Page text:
After a janitor who worked at a Sodo office park that houses various law-enforcement offices tested positive this month for the novel coronavirus, Seattle police reportedly ordered all employees who were potentially exposed to get screened by a doctor.

But the same didn’t happen with the staff of the Washington State Patrol Crime Lab, which operates out of the same facilities. Seattle police officers temporarily left the Park 90/5 office park on Airport Way South when it closed down for a deep cleaning Tuesday, according to sources and police communications disclosed to The Seattle Times. But the State Patrol’s lab workers kept working.

Supervisors informed Crime Lab employees “we were not at risk and to move forward with work as usual. The building was deep cleaned and life moved on,” one lab employee who asked not to be identified wrote in an email to The Times.

But some lab workers think the State Patrol’s response was inadequate and they’re worried about their exposure risks, the employee said.

“(M)any employees are concerned as there are those of us who are immunocompromised and senior leadership doesn’t seem to think there is even a possibility that we should self quarentine (sic).”

State Patrol spokesman Sgt. Darren Wright said Friday that because “the crime lab serves a critical function” in providing forensics work for law-enforcement agencies across Washington, it can’t simply cease operations. He added the lab’s employees didn’t face the same level of potential exposure from the infected janitor that Seattle police employees did.

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“Part of the difference of what’s done by contract cleaners on the SPD side (of the building) and our side is that the janitors only come into the Crime Lab to empty the trash,” Wright said. “They don’t really touch anything.”

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Lab workers already are “constantly cleaning their own work places” with alcohol solutions while wearing gloves, Wright added, “to ensure that the scientific work they’re doing isn’t compromised.”

Crime Lab managers have informed employees that if anyone is concerned about potential coronavirus exposure, they can take sick or vacation leave, Wright said. Certain employees also can work remotely when feasible, he added.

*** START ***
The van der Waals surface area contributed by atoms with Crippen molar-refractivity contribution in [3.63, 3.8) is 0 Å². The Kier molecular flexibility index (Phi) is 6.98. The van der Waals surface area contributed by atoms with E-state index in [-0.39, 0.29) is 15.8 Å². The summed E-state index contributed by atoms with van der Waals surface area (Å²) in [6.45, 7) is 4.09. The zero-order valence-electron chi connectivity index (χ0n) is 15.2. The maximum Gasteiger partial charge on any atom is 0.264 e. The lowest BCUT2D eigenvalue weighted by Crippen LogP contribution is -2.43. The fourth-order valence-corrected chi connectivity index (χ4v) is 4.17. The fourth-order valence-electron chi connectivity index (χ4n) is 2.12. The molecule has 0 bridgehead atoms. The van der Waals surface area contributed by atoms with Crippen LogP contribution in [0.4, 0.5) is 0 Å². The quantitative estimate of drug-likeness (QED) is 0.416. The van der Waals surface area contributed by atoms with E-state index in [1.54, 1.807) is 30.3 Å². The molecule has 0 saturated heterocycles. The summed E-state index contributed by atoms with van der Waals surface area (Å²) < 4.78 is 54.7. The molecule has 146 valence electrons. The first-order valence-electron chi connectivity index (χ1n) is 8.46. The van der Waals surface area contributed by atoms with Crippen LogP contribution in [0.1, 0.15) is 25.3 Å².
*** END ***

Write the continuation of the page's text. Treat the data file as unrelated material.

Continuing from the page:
The janitor assigned to the office park was sent home sick March 12. Five days later, Seattle police commanders sent out a special order commanding “any police personnel who had contact” with the janitor between March 3 and March 13 to report to the police firing range “for medical screening,” according to department communications disclosed to The Times.

Two sources with the Police Department said five officers have since been self-quarantined as a result of the possible exposure.

Crime Lab Commander Gene Lawrence, in an email sent Tuesday to his staff that also was disclosed to The Times, detailed paid time off and remote work options for concerned employees, and noted “other steps have been taken to reduce the risk of exposure.” Those include additional cleanings of common areas and closing “public access to WSP facilities” to everyone except “authorized visitors,” the email said.

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“Of course no plan is perfect, and no measures can completely eliminate exposure risks,” Lawrence’s email added. “But we can work hard to reduce the risk. I ask that you stop and consider that, even in the face of catastrophe and disaster, state services must continue. We provide a vital public safety function, and we must continue to provide this service for the good of the citizens of Washington.”

But such sentiments provide little solace to worried workers, the lab employee wrote to The Times.

“(T)he safety and concerns of vulnerable employees also needs to be at least considered. SPD went above and beyond by bringing in a medical professional. All we got was a CDC flow chart saying we probably are safe.”

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